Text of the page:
Netflix offers a wide architecture that has been made up from monolithic to SOA. Today it gets more than 1 billion calls days from 800+ different types of devices to its streaming-video API. Amazon also boasts of microservices, it also gets numerous calls from a variety of applications (including those which manage API and website). When it comes to eBay, it has also gone through the same transition. Their major app offers several autonomous applications; each of them is aimed to execute the business logic for different tasks.
Containers. Containers are another method for virtualizing the operating system. It allows you to run the application and its dependencies in resource-isolated processes. Containers differ from virtualization technologies like hypervisors. Containers run atop the host operating system and rather than support a number of guest OS they abstract the role of the guest OS to deliver only the required libraries and dependencies the application requires. Containers allow you to easily package an application's code, configurations, and dependencies into easy to use building blocks. With containers, developers and systems admins can ensure that applications deploy quickly, reliably, and consistently without regard for the deployment environment. Containers also give the engineer more granular control over resources.
With container images, a software developer can package an application and its dependent services into easy to use building blocks. For example, you could create a container image that contains an Apache web server and your website code. Container images are typically stored in a container registry.
So How Do We Build a Cloud Native Apps Given the Core Components
Designing for the cloud is similar to building an application for any other system. For cloud native development, there is a best approach which adheres to a few principles.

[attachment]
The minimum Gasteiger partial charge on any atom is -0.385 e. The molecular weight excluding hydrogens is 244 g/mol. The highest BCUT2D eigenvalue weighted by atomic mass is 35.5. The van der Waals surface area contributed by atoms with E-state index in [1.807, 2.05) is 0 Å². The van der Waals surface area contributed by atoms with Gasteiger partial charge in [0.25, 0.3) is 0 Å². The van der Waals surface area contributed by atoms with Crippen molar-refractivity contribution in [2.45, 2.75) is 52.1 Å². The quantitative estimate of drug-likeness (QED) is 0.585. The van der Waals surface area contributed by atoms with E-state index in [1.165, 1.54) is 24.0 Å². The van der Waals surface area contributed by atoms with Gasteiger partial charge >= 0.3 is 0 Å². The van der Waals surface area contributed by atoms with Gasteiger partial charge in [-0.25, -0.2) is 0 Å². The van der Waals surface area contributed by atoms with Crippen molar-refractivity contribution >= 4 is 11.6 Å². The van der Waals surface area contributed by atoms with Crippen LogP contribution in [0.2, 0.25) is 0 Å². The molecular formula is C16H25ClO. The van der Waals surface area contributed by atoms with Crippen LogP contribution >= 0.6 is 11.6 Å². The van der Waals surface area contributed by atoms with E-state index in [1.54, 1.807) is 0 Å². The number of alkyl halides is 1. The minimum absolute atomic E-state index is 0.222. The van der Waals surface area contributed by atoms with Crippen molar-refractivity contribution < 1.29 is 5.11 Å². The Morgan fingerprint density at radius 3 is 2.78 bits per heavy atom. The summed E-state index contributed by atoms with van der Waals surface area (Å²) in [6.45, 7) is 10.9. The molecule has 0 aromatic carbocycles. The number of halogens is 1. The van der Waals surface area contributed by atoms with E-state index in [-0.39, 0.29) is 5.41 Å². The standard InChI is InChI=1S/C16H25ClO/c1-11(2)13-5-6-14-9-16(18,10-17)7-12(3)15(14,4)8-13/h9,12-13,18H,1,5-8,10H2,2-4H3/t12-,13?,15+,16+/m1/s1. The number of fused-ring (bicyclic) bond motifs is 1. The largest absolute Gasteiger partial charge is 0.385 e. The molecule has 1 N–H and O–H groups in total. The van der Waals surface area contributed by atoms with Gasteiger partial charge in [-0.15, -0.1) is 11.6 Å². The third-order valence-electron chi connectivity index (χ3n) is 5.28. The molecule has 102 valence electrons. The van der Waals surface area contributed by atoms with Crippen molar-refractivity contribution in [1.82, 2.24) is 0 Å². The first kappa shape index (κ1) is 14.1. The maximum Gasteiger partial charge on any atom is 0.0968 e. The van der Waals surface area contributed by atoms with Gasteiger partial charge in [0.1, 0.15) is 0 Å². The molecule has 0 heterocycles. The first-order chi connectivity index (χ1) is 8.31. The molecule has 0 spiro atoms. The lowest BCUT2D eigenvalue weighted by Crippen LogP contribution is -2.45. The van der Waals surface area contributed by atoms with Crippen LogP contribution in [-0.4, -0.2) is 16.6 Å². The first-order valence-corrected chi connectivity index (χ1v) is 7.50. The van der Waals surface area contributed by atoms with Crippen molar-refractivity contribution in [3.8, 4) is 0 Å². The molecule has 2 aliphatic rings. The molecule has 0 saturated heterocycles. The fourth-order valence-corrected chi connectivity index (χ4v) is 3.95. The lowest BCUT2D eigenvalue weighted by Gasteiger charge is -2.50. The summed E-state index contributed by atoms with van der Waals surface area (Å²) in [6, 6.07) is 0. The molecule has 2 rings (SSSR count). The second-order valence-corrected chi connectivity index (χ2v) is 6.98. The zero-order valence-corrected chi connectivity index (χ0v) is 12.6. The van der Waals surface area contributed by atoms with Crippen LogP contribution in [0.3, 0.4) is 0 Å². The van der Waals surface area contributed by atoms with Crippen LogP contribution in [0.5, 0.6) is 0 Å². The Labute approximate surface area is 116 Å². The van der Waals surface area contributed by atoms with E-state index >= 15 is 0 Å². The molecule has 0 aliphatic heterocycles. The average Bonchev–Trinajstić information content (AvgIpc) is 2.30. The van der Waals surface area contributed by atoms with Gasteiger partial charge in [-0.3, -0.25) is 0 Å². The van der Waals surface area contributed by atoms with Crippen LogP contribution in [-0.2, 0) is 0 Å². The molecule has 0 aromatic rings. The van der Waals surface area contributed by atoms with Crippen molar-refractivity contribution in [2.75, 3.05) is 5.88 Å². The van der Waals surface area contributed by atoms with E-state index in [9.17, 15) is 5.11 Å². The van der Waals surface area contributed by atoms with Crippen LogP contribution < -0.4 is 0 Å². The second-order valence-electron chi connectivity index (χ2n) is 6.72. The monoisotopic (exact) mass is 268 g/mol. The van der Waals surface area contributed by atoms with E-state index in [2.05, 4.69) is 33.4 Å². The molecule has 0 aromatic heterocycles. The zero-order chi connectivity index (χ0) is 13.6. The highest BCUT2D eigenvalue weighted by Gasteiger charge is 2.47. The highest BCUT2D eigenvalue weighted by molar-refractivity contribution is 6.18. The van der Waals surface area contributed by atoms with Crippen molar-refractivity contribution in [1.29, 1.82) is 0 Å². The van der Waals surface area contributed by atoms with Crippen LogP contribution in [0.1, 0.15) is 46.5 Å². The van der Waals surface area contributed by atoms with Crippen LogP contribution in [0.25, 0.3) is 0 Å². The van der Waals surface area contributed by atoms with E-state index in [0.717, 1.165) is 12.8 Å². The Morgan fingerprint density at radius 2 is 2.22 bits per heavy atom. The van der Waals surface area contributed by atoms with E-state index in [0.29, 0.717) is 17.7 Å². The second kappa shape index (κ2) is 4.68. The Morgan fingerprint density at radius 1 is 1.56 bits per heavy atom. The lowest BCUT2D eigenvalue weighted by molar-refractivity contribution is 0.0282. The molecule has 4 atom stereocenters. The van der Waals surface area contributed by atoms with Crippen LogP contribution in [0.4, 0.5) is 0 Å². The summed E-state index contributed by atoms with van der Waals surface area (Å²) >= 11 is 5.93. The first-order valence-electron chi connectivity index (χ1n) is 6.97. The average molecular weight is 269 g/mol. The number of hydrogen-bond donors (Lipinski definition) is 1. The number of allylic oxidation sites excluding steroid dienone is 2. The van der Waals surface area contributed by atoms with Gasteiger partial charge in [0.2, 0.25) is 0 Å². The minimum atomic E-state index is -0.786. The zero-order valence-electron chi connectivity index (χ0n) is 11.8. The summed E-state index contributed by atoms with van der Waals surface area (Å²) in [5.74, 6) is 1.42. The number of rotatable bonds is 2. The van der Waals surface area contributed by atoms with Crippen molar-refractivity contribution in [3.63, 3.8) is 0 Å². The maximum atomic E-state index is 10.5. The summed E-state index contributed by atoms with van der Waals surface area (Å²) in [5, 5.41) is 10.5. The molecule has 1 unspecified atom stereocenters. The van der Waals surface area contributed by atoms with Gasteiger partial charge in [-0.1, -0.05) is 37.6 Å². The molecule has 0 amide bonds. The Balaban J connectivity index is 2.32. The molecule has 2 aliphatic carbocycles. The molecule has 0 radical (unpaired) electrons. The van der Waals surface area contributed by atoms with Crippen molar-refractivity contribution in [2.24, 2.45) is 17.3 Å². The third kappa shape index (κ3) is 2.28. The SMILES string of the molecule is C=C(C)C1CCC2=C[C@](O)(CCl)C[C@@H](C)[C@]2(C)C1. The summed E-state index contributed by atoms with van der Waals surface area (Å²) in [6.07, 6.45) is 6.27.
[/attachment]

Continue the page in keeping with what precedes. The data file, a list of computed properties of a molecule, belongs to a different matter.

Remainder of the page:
Build Cloud Native Services
It is no secret that cloud native applications are best deployed in form of a collection of cloud services or APIs. The algorithm looks like this: data ---> services ---> composite applications. This is a service-based architecture; the majority of developers tend to make applications that focus on the user interface rather than pay attention to the underlying functions.
When it comes to developing an application architecture for the cloud, one has to deal with numerous distributed systems. The best cloud native development models though can take advantage of loosely coupled systems and apps made on many services. Another advantage is the ability to decompose the app into hundreds of services, which increases service reuse and breaking down an application into many services.
Continuous Delivery and Continuous Integration
The process of getting code changes into production has to be as fast and easy as possible for a cloud native application. This requires continuous integration (CI) and continuous delivery (CD). For example, a change made to the code should automatically trigger a build, test, and deployment process. If the process is successful, the code is deployed to production. This allows for small, iterative changes which can be quickly deployed and does not require a lengthy process.
The benefits of the CI/CD framework are numerous. First, it minimizes the risk of errors when deploying code changes. Second, it speeds up the process of getting code changes into the production environment. Third, as mentioned in the example, it allows for small, iterative changes which can be quickly deployed and does not require a lengthy process. Finally, CI/CD allows developers to focus on writing code, rather than worrying about the process of getting code changes into production.
Cloud Native Services Can Decouple the Data.
Both private and public clouds are distributed systems that perfectly cooperate with a cloud native architecture that breaks processing and data into numerous separate components. In order to find a good home for an app, development and operations teams decouple the data. Once it has been decoupled, development teams have a great option to store and process the data on any cloud provider.